Verse 2 – The Christian life is a life of grace, peace, and knowledge - This verse is typical of many NT salutations in that it mentions “grace and peace.”  Every one of Paul’s letters, except the two letters to Timothy, begin with a pronouncement of “grace and peace” upon the readers. Peter follows that same formula in 1 Peter and here in 2 Peter. In that sense, this salutation is typical. But it is unusual in that it is the only salutation in the NT in which “the knowledge of God and of Jesus our Lord” is mentioned. 

       

      The concept of knowledge permeates the book of 2 Peter.  No less than 13 times in the 3 chapters of 2 Peter you will find the words “know” and “knowledge.”  This letter opens with a reference to knowledge and closes with a reference to knowledge.  And in between, time and time again, Peter addresses that subject.  Verse 2 tells us two significant things about the knowledge that should characterize those who follow Christ.

       


  • The knowledge of the Christian life is a growing knowledge as opposed to a static knowledge

    • In Greek the basic word for knowledge is “gnosis”...most of the time that is the word used in the NT to convey the idea of knowledge...but there is another word which is sometimes used...not “gnosis” but “epignosis”...that is the word Peter uses here...the word “epignosis” is formed by taking the preposition “epi” which means “toward” or “in the direction of” and placing it before the normal word for knowledge, “gnosis”...thus “epignosis” means a knowledge which is moving toward or in the direction of that which it seeks to know...”epignosis” of God is knowledge which is constantly moving toward God...it’s not stuck in one place...it is ever growing...

    • Point I want to make is that our lives should be characterized by an ever increasing knowledge of God...at the very end of this book Peter instructs us to “...grow in the grace and knowledge of our Lord and Savior Jesus Christ...”...we should never be content with where we are...we should never be content with what we know of Him...we should always be striving, always be growing, always be maturing in our knowledge of God...

       

  • The knowledge of the Christian life is more relational than informational

    • When Peter speaks of “the knowledge of God and of Jesus our Lord” he is not talking about a head knowledge...he talking about a heart knowledge...he’s not intellectualizing Christianity...he’s not saying the essence of being a Christian is what you know...basically, he’s saying the essence of being a Christian is WHO you know!...

    • Now don’t misunderstand me at this point...the Bible does not teach that Christianity is anti-intellectual...does not teach that Christians should be intellectually lazy...I fear that too many Christians know too little about the belief they profess to have...while we should guard against a type of Christianity which is characterized by a “head knowledge which never touches the heart” we should also guard against a “heart knowledge which never touches the head”...we must understand intellectual what God has done and what God desires from us if we’re going to explain and defend our faith to the world...


  • However, we must never forget that the knowledge of the Christian life must never be restricted the realm of the mind or the intellect...it must extend to the heart or the emotions...the kind of knowledge Peter is referring to in this verse is the kind which grows out of personal relationship with the Lord...it’s not so much knowing about Him as it is knowing Him...it’s the kind of knowledge Paul was talking about in 2 Timothy 1:12 when he said, “I know [not what but] whom I have believed...”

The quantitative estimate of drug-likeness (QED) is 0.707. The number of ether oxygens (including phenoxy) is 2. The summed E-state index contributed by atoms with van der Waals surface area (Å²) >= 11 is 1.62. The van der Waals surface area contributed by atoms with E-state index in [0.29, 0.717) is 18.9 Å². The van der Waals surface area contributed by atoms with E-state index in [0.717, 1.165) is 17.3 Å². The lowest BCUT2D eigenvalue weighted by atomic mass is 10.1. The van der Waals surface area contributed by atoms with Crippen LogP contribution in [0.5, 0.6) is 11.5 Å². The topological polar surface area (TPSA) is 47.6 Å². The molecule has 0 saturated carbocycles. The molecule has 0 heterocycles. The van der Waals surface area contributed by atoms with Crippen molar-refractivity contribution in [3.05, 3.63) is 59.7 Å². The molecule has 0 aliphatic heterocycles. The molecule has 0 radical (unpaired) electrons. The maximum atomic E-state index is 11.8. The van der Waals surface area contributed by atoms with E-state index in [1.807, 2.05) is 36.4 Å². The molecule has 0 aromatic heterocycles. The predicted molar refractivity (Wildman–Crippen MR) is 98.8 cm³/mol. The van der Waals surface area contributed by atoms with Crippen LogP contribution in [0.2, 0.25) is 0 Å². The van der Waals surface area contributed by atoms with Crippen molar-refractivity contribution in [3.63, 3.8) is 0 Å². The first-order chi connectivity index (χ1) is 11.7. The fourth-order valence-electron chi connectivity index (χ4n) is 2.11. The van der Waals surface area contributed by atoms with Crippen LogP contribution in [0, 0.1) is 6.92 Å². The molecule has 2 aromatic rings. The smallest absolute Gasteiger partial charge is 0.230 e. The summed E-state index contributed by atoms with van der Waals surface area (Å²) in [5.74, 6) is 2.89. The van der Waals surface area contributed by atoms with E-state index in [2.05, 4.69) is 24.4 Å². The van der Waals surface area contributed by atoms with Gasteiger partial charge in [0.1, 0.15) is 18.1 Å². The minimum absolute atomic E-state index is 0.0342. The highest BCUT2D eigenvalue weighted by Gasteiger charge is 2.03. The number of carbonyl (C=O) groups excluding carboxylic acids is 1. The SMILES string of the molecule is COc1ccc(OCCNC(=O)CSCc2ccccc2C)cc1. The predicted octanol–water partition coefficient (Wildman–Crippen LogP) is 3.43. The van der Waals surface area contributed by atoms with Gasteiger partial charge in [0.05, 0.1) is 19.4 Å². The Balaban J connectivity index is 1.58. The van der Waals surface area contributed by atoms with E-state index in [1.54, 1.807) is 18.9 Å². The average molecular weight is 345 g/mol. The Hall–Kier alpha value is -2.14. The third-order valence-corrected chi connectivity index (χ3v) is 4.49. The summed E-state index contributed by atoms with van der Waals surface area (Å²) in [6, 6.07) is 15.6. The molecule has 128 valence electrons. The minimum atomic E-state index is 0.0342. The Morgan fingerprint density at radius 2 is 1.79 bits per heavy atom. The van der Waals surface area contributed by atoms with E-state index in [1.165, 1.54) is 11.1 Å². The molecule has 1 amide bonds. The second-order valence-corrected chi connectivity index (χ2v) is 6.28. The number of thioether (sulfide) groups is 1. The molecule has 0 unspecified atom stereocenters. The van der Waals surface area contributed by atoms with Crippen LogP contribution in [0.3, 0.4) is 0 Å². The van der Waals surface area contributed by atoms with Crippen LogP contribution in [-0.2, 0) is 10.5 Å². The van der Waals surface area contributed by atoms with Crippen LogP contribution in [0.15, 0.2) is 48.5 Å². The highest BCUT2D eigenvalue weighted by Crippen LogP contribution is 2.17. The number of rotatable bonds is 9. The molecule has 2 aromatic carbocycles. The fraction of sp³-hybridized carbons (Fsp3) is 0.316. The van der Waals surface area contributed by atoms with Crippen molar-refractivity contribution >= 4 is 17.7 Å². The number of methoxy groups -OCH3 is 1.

Some years ago at a drawing-room function, one of England's leading actors was asked to recite for the pleasure of his fellow guests. He consented and asked if there was anything special that his audience would like to hear. After a moment's pause, an old clergyman present said: "Could you, sir, recite to us the Twenty-third Psalm?" A strange look passed over the actor's face; he paused for a moment, and then said: "I can, and I will, upon one condition; and that is that after I have recited it, you, my friend, will do the same." "I," said the clergyman, in surprise. "But I am not an elocutionist. However, you wish it, I will do so." Impressively, the great actor began the psalm. His voice and his intonation were perfect. He held his audience spellbound; and as he finished, a great burst of applause broke from the guests. Then, as it died away, the old clergyman arose and began the psalm. His voice was not remarkable; his intonation was not faultless. When he had finished, no sound of applause broke the silence, but there was not a dry eye in the room, and many heads were bowed. Then the actor rose to his feet again. His voice shook as he laid his hand upon the shoulder of the old clergyman and said: "I reached your eyes and ears, my friends; he reached your hearts. The difference is just this: I know the Twenty-third Psalm, but he knows the Shepherd." [The War Cry, from the web site elbourne.org]

     

    2 Peter 1:1-2 reminds us that it is the privilege of every follower of Jesus to have a growing, personal knowledge of the Lord.




[1] Utley, R. J. D. (2000). Vol. Volume 2: The Gospel according to Peter: Mark and I & II Peter. Study Guide Commentary Series (274). Marshall, Texas: Bible Lessons International.

[2] Utley, R. J. D. (2000). Vol. Volume 2: The Gospel according to Peter: Mark and I & II Peter. Study Guide Commentary Series (274). Marshall, Texas: Bible Lessons International.

[3] Gangel, K. O. (1985). 2 Peter. In J. F. Walvoord & R. B. Zuck (Eds.), The Bible Knowledge Commentary: An Exposition of the Scriptures (J. F. Walvoord & R. B. Zuck, Ed.) (2 Pe 1:1a). Wheaton, IL: Victor Books.